After Tishman Senior VP Eric Reid said yes, Bailey asked why a guard told him not to shoot video of the site, even though he was on a public street.

"I will address it with principals for that security firm," Reid said.
Forest City Ratner executive Ashley Cotton, the …

Atlantic Yards/Pacific Park graphic: what's built/what might be coming + FAQ (post-dated pinned post)

This graphic, posted in February 2018, is post-dated to stay at the top of the blog. It will be updated as announced configurations change and buildings launch. Note the unbuilt B1 and the proposed--but not yet approved--shift in bulk to the unbuilt Site 5.

The August 2014 tentative configurations proposed by developer Greenland Forest City Partners will change. The project is already well behind that tentative timetable.

How many people are expected?

Atlantic Yards/Pacific Park has a projected 6,430 apartments housing 2.1 persons per unit (as per Chapter 4 of the 2006 Final Environmental Impact Statement), which would mean 13,503 new residents, with 1,890 among them in low-income affordable rentals, and 2,835 in moderate- and middle-income affordable rentals.

That leaves 8,778 people in market-rate rentals and condos, though let's call it 8,358 after subtracting 420 who may live in 200 promised below-market condos. So that's 5,145 in below-market units, though many of them won…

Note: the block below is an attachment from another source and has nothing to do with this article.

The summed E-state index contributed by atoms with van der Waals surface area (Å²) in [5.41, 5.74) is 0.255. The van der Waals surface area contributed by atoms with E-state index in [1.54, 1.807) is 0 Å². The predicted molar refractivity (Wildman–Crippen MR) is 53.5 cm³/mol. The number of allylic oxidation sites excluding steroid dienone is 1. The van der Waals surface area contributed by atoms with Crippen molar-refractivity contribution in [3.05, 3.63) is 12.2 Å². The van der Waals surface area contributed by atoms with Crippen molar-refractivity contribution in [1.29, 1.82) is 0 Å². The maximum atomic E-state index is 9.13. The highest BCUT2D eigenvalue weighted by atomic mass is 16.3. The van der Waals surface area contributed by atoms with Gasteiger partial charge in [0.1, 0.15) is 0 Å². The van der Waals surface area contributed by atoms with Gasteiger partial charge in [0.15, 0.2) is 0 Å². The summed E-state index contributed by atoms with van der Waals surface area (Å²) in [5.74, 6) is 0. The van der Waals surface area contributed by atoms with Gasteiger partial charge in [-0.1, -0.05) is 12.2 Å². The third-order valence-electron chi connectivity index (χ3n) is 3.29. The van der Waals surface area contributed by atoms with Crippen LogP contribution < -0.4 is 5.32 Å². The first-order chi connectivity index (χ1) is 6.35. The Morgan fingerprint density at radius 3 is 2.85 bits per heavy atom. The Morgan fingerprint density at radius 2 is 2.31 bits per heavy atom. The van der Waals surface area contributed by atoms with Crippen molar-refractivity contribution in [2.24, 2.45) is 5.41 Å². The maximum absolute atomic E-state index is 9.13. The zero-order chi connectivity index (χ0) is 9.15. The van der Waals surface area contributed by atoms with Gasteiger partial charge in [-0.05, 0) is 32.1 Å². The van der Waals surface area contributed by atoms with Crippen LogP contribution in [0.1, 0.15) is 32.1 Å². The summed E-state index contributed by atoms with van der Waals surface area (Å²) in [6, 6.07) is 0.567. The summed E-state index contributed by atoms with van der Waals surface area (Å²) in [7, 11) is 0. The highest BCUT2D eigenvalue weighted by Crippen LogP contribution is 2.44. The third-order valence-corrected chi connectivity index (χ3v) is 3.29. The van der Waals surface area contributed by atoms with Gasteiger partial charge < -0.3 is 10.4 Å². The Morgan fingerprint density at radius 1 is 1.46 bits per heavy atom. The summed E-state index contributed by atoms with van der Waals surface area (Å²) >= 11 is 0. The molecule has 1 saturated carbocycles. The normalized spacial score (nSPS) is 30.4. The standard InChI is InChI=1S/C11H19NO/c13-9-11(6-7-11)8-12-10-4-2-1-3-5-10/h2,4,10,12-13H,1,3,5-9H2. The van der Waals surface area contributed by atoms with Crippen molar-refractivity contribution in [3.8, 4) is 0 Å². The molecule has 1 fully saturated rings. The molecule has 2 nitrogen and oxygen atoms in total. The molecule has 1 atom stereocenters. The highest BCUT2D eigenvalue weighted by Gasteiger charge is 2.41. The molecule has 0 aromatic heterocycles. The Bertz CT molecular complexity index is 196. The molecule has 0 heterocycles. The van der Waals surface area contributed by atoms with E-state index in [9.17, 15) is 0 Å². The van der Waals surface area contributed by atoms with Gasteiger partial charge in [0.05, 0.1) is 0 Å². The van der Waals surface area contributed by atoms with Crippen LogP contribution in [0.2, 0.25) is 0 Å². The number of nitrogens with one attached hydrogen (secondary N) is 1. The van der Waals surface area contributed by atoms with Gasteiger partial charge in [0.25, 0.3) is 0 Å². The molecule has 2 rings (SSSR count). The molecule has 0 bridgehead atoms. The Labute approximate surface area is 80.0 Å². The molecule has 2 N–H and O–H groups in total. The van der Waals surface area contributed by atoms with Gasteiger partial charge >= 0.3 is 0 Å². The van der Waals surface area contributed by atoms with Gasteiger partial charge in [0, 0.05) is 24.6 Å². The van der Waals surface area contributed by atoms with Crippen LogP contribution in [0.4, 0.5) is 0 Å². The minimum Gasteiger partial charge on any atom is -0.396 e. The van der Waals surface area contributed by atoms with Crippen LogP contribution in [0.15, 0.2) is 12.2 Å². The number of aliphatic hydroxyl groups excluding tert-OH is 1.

The passing of David Sheets, Dean Street renter, former Freddy's bartender, eminent domain plaintiff, and singular personality

David Sheets, longtime Dean Street renter, Freddy's bartender, eminent domain plaintiff, and singular personality, died 1/17/18 in HCA Greenview Hospital in Bowling Green, KY. He was 56.

There are obituary notices in the Bowling Green Daily News and the Wichita Eagle, which state:
He was born in Wichita, KS where he attended public Schools and Wichita State University. He lived for many years in Brooklyn, NY, and was employed as a legal assistant. David's hobby was cartography and had an avid interest in Mass Transit Systems of the world. David was predeceased by his father, Kenneth E. Sheets. He is survived by his mother, Wilma Smith, step-brother, Billy Ray Smith and his wife, Jane all of Bowling Green; step-sister, Ellen Smith Alexander and her husband, Jerry of Bella Vista, AR; several cousins and step-nieces and step-nephews also survive. Memorial Services will be on Monday, January 22, 2018 at 1:00 pm with visitation from 10:00 am to 1:00 pm Monday at Johnson-Vaughn-Phe…